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Legal battle over LVPA reduction in local waters will finally see some court action

U.S. Federal District Courthouse in Honolulu
Oral arguments scheduled for early next year

Pago Pago, AMERICAN SAMOA — The legal battle at a federal appeals court between the Territory of American Samoa — through ASG — and the US National Marine Fisheries Service (NMFS) over the reduction of the Large Vessel Prohibited Area in territorial waters is finally heading towards oral arguments scheduled for early next year.

NMFS had appealed to the US Ninth Circuit Court of Appeals over the Honolulu federal district court’s decision last year, in which a judge sided with plaintiff ASG, citing the Deeds of Cession (1900 for Tutuila and Aunu’u; and 1904 for Manu’a) invalidating the federal agency’s final rule in 2016 that reduced the LVPA, which was put in place more than 10 years ago to protect the local 'alia fleet.

In filings in June this year, NMFS reiterated its argument that, among other things, the Territory of American Samoa lacks standing to bring a lawsuit against the federal government, and requested a federal appeals court to reverse a ruling by the Honolulu federal court.

NMFS argued that the lower court “erred... in holding that ASG has ‘parens patriae’ standing to sue the federal government.”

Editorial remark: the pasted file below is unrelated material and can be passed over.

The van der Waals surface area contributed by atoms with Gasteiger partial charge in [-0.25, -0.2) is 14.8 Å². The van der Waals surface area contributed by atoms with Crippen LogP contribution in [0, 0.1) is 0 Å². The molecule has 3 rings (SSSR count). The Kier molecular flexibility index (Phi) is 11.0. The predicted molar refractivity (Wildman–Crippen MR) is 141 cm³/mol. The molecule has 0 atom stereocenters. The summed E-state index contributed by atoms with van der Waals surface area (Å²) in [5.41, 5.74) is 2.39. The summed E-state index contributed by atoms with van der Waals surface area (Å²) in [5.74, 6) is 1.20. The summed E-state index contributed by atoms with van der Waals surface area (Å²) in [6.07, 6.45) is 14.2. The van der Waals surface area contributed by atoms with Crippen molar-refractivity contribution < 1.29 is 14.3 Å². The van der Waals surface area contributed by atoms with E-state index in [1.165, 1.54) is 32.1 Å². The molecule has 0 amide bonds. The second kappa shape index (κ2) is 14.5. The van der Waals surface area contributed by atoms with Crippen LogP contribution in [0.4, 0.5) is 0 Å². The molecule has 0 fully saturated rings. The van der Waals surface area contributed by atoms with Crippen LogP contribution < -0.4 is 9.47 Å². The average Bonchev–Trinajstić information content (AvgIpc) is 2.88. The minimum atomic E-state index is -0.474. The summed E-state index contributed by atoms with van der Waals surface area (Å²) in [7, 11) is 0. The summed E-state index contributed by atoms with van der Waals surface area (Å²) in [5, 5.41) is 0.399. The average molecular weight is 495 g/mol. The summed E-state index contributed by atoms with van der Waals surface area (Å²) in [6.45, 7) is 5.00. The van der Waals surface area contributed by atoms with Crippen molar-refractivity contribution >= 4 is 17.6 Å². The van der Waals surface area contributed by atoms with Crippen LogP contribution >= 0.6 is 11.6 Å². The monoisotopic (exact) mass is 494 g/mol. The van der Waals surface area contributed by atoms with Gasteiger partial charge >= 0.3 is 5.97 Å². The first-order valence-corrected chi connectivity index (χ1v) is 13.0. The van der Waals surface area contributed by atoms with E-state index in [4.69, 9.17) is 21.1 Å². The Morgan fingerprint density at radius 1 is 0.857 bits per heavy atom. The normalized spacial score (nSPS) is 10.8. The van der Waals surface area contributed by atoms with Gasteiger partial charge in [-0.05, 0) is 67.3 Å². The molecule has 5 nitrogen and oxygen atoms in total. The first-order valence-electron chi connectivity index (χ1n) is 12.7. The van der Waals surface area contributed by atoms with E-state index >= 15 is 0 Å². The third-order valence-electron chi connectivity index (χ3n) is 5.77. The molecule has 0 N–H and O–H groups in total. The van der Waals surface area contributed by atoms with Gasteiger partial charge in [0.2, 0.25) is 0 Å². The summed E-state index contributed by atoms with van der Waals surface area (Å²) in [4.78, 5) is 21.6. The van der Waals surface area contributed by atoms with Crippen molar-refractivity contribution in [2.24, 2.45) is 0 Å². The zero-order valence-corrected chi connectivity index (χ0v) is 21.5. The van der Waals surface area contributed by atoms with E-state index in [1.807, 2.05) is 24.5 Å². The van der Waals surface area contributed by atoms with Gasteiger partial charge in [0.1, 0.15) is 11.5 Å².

(The phrase ‘parens patriae’ refers to the principle that political authority carries with it the responsibility for protection of citizens._

ASG officials and other local traditional leaders have been waiting to see where this case would end up in the appeal phase. Three months ago, the appeals court announced plans to hold oral arguments in Honolulu for cases that were appealed from the Honolulu federal court.

Yesterday, the 9th Circuit Court’s records show that oral arguments on four cases are scheduled to be heard on Feb. 9, 2020 at a courtroom at the US Bankruptcy Court in Honolulu. Among those cases is the LVPA case, in which federal agencies and officials appeal the district court’s judgment in favor of the Territory of American Samoa in an action challenging a rule issued by the NMFS under the federal Magnuson Act.

Attorney General Talauega Eleasalo Ale is expected to lead ASG’s legal team during oral arguments, which court records shows, is expected to last 20-minutes.

ASG’s filings in April this year, accused NMFS of refusing to acknowledge the Deeds of Cession which constitute “other applicable [federal] law” and has treated the Deeds “with utter disregard”, questioning its relevance and why “the natives of American Samoa continue to raise it as an issue.”

ASG had long argued that the 2016 final rule reducing the LVPA, “threatened cultural fishing rights protected by the Deeds” — the Deed of Cession for Tutuila and Aunu’u in 1900 and the 1904 Deed for the Manu’a islands with the United States.